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Motivation (Ch. 8) Understanding SLA Lourdes Ortega (2009) Published by Routledge © 2009 Mark Sawyer.

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Presentation on theme: "Motivation (Ch. 8) Understanding SLA Lourdes Ortega (2009) Published by Routledge © 2009 Mark Sawyer."— Presentation transcript:

1 Motivation (Ch. 8) Understanding SLA Lourdes Ortega (2009) Published by Routledge © 2009 Mark Sawyer

2 The traditional approach: AMTB & motivational quantity (8.1) Motivation narrowly defined (Gardner) 1. Effort (Motivational intensity) 2. Enjoyment (L2 learning attitudes) 3. Investment (Desire to learn L2) Quantity measured by Likert scales “Truly motivated individual” high in all 3 Unlike Kaplan, Watson lacks enjoyment

3 Integrativeness as an antecedent of motivation (8.2) Integrativeness = Favorable attitudes toward L2 NSs General interest in FLs (+ low ethnocentrism?) Integrative orientation Integrative motivation (subsystem) = Integrativeness is high MOT (quantity) is high

4 Other antecedents: Orientations & attitudes (8.3) Widely reported orientations (reasons) Instrumental Knowledge Travel Friendship Integrative

5 Additional orientations Among Anglophone Canadians Dominance/recognition Pragmatic control Familiarity/involvement Sociocultural/belletristic (Clément & Kruidenier)

6 Attitudes Come from collective values, beliefs Based on cultural reward, modeling Specific to sociocultural milieu HS attitudes  U MOT, integrativeness (Indirectly)  U attitudes toward BiL, perceived communicative competence Attitudes, experiences  MOT (Gardner)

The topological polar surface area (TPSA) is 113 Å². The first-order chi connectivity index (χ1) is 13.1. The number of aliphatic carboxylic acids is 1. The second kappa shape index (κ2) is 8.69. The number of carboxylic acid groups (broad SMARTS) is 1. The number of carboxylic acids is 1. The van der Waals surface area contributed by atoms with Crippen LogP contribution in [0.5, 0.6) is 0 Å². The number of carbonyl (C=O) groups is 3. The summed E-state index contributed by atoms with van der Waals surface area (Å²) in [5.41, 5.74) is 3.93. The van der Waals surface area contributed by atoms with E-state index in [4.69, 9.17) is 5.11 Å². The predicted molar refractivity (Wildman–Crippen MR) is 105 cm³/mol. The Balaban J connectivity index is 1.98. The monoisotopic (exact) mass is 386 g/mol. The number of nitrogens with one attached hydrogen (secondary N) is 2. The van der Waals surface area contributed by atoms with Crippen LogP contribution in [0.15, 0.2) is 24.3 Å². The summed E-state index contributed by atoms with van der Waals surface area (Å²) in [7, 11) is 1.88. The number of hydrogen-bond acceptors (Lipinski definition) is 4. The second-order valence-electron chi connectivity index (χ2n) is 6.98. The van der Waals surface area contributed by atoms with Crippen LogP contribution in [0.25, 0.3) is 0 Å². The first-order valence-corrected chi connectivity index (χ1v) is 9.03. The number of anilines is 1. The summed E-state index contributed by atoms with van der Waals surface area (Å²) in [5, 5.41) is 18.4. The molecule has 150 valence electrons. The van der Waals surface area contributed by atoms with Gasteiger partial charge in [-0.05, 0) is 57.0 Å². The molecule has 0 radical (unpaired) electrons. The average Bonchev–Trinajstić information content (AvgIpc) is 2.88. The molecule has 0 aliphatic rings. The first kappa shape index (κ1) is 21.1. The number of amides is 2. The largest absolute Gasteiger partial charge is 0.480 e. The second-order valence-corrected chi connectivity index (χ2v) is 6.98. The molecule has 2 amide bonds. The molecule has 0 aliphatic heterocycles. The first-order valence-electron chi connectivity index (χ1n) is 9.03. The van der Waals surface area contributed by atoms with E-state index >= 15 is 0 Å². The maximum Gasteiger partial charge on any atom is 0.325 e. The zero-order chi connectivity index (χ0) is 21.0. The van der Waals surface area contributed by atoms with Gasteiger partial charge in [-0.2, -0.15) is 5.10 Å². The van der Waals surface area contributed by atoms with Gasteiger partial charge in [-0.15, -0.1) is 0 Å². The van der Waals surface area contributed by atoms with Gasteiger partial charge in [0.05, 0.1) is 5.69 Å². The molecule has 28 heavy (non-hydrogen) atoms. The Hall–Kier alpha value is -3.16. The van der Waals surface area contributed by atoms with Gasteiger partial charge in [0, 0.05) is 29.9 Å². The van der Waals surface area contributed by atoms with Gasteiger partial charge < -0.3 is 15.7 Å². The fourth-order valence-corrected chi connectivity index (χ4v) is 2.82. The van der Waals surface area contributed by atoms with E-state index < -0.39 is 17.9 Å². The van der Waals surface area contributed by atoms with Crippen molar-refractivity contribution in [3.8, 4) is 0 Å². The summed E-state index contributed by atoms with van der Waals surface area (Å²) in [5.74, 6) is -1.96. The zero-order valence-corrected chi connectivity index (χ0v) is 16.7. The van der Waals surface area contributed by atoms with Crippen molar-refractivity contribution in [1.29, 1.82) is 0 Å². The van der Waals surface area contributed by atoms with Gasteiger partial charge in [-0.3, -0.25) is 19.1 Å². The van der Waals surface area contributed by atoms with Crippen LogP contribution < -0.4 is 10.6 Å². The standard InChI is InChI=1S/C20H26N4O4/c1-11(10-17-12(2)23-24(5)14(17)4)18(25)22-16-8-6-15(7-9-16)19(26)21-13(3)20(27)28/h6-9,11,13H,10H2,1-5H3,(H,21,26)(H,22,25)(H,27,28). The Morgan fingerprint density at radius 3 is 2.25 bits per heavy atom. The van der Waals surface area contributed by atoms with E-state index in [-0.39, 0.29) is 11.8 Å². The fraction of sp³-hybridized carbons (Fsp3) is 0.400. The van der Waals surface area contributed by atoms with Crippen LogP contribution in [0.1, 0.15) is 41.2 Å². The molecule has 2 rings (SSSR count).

7 First signs of renewal (8.4): Self-determination theory & intrinsic motivation Types of regulation of behavior Internal (intrinsic MOT) Stimulation Self-accomplishment Knowledge Identified (positive self-image) Introjected (guilt/shame) External (extrinsic MOT)

8 8.5 Motivation from a distance: EFL learners’ orientations & attitudes Orientations in Hungary (Clément et al.) friendship/knowledge  xenophilic instrumental/knowledge L2 media/indirect contact/cultural interest Attitudes in Japan: International Posture (Yashima) Interest in int’l vocation/activities Intercultural approach tendency Interest in foreign affairs

9 8.6 Language learning motivation: Possible in situations of conflict? Israeli L2 learners (Donitsa-Schmidt et al.) Early starters of L3 Arabic More culture/peace/instrumental beliefs JHS learners of Arabic vs. other L3s More MOT/+ attitudes toward L3, speakers Choice of L3 made no difference Both groups: teachers, instruction impt.

10 8.7 Dynamic motivation: Time, context, behavior Process model of MOT (Dörnyei & Ottó) MOT develops, changes over time Causal vs. teleological MOT thinking (Ushioda) Experience-based vs. Goal-oriented Micro-context, task (Dörnyei) Integrativeness & + course attitude  + task attitude  L2 output + peer attitudes also help for – task attitude New focus on behavior (Csizér & Dörnyei) e.g. language choice, intended effort

11 8.8 Looking forward: L2 motivational self system Components 1. Ideal L2 self (e.g. nativelike speaker) 2. Ought-to L2 Self (e.g. mustn’t fail exam) 3. L2 learning experience (past/present) Process Instrumentality + Attitudes to L2 group  Ideal L2 Self (new Integrativeness)

12 8.9 Behold the power of motivation Gardner’s research: MOT predicts 9-16% of achievement Dörnyei’s new research: MOT predicts 35% of behavior (?) Caution: MOT/L2 success relationship is reciprocal rather than causal

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